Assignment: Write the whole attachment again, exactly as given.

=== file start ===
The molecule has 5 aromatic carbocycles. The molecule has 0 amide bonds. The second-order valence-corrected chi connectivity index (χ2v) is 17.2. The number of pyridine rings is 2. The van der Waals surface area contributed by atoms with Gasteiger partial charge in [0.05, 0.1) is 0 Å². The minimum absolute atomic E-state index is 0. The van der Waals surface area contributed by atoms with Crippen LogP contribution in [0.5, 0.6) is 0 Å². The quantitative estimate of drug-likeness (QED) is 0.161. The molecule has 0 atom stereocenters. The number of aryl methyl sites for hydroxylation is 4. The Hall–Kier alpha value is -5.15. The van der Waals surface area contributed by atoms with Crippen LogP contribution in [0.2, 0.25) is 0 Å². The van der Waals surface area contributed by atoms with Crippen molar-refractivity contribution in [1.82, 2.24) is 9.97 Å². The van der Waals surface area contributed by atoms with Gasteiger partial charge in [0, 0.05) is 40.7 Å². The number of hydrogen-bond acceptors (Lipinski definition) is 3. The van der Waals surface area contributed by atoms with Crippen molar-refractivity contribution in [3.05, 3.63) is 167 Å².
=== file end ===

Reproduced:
The molecule has 5 aromatic carbocycles. The molecule has 0 amide bonds. The second-order valence-corrected chi connectivity index (χ2v) is 17.2. The number of pyridine rings is 2. The van der Waals surface area contributed by atoms with Gasteiger partial charge in [0.05, 0.1) is 0 Å². The minimum absolute atomic E-state index is 0. The van der Waals surface area contributed by atoms with Crippen LogP contribution in [0.5, 0.6) is 0 Å². The quantitative estimate of drug-likeness (QED) is 0.161. The molecule has 0 atom stereocenters. The number of aryl methyl sites for hydroxylation is 4. The Hall–Kier alpha value is -5.15. The van der Waals surface area contributed by atoms with Crippen LogP contribution in [0.2, 0.25) is 0 Å². The van der Waals surface area contributed by atoms with Crippen molar-refractivity contribution in [1.82, 2.24) is 9.97 Å². The van der Waals surface area contributed by atoms with Gasteiger partial charge in [0, 0.05) is 40.7 Å². The number of hydrogen-bond acceptors (Lipinski definition) is 3. The van der Waals surface area contributed by atoms with Crippen molar-refractivity contribution in [3.05, 3.63) is 167 Å².